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Forestry

Sierra Club calls for increased protection of B.C. forests as Brazilian president raises spectre of Amazon deforestation

By Ainslie Cruickshank
The Star Vancouver
January 3, 2019
Category: Forestry
Region: Canada, International

VANCOUVER—The Sierra Club B.C. has renewed calls for stronger safeguards of B.C.’s old-growth forests after Brazilian President Jair Bolsonaro issued an executive order this week that critics say undermines Indigenous rights and threatens protection of the Amazon rainforest. In one of his first acts as president, Bolsonaro transferred the responsibility for recognizing and protecting Indigenous land rights from the National Indian Foundation to the agricultural ministry. Environmental groups, including Sierra Club B.C., are concerned the move could result in increased deforestation and the release of carbon dioxide emissions currently stored in the Amazon, with global environmental consequences. …In response to the situation in Brazil, the Sierra Club is renewing calls for B.C. to ban logging in the largest intact areas of old-growth forest on Vancouver Island.

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Regional District of Central Kootenay to clarify its role in water governance

By Bill Metcalfe
The Nelson Star
January 3, 2019
Category: Forestry
Region: Canada, Canada West

The Regional District of Central Kootenay (RDCK) will conduct a study to clarify its role in water governance, in a move that could result in the formation of a new water governance body with members from many sectors. Currently…the RDCK’s responsibility to the community is not entirely clear. …For example, at Laird Creek near Balfour, many water users don’t trust a logging company that wants to open up an old logging road, so they want a new, independent study… But it is not clear who would hire and pay for the independent consultant, what status the report would have, and what influence it might it have on the logging operation, if any.  As a result …the RDCK is planning to apply for funding from the Real Estate Foundation of BC to do a scoping study… [based on a workshop] conducted by the POLIS Project on Ecological Governance at the University of Victoria.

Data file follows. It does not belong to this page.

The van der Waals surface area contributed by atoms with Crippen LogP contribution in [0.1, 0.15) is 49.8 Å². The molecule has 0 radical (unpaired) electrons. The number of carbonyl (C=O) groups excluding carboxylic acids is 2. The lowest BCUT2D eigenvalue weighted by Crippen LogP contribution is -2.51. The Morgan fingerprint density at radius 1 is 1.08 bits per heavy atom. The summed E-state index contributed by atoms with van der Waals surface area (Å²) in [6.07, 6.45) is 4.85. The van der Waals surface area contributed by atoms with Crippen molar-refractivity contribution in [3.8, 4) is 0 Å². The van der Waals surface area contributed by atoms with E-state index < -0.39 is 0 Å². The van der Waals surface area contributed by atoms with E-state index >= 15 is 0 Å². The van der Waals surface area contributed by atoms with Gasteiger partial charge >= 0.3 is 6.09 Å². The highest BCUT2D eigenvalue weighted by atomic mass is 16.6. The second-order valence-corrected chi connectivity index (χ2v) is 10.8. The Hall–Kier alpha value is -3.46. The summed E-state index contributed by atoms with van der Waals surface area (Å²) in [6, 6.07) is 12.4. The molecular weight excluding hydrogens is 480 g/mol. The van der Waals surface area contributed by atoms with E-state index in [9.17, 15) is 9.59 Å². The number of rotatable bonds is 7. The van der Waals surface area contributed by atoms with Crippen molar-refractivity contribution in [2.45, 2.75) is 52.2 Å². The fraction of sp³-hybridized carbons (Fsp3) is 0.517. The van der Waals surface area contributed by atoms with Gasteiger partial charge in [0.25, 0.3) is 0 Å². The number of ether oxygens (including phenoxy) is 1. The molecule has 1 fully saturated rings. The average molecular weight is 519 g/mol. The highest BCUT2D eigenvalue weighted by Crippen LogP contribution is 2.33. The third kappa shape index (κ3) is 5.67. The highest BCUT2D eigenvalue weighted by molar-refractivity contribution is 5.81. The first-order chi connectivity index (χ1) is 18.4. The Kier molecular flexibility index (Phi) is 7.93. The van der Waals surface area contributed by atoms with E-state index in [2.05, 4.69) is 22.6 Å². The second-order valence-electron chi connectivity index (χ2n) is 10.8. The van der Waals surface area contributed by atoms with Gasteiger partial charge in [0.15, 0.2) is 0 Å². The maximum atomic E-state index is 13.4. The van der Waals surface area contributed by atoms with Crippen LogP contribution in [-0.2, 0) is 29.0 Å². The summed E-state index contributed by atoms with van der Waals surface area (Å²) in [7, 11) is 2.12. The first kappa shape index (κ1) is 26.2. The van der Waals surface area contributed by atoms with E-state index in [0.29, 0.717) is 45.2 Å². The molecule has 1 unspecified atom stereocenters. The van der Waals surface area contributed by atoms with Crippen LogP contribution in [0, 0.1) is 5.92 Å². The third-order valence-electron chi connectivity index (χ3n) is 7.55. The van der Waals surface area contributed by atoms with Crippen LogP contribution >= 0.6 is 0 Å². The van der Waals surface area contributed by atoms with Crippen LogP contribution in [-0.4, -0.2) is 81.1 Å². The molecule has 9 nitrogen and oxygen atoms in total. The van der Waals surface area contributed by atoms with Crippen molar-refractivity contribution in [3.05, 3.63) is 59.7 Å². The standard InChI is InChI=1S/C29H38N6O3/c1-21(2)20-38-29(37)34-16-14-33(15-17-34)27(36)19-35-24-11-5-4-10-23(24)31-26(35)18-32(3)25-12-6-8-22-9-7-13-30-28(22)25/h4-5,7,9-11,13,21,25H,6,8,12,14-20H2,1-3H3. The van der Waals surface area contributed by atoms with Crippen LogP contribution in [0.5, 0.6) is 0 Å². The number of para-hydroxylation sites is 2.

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Canadian urban foresters enlist Google Street View to count the trees

By Tom Spears
The Ottawa Citizen
January 3, 2019
Category: Forestry
Region: Canada East, Canada

In analyzing the state of Canada’s urban trees, the Canadian Forest Service visited only half of the 100 communities it studied. For the rest, it gazed at the digitized trees of Google Street View. And in the future, it may remove human eyes from the job entirely, and let artificial intelligence handle it. The forest service wants cities and towns to know what mix of tree species they have, and what the balance of young and mature trees is, because a lot of money is tied up in trees. In particular, they are expensive to cut down and replace if a new type of bug follows the emerald ash borer. …We go down the streets using Google Street View, and we identify any trees within about 10 metres of the edge of the road that way,” said John Pedlar, a research biologist with Natural Resources Canada.

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Managing wildfires with controlled burns, timber harvest and grazing

By Gil Gullickson
Successful Farming
January 4, 2019
Category: Forestry
Region: United States

“Remember, only you can prevent forest fires,” is the line that millions of U.S. children have heard the rich baritone voice of Smokey the Bear intone over several generations. This struck advertising gold when Madison Avenue moguls first used it in the 1940s. Today, though, U.S. Forest Service (USFS) personnel would likely refine it to: “Remember, only you can prevent forest fires – although managing naturally occurring ones, sustainable timber harvest, and controlled burns are also tools to revitalize a forest.” … The USFS is part of the USDA, which may seem like an odd fit. As with more familiar USDA components like grains and cattle, though, national forests have a harvest goal. Timber harvest formed the USFS’s backbone when President Theodore Roosevelt transferred public lands then designated as “forest reserves” to the USDA in 1905. 

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Report finds urban forest not valued by policymakers

By Billy Taylor
Larchmont Chronicle
January 3, 2019
Category: Forestry
Region: United States, US West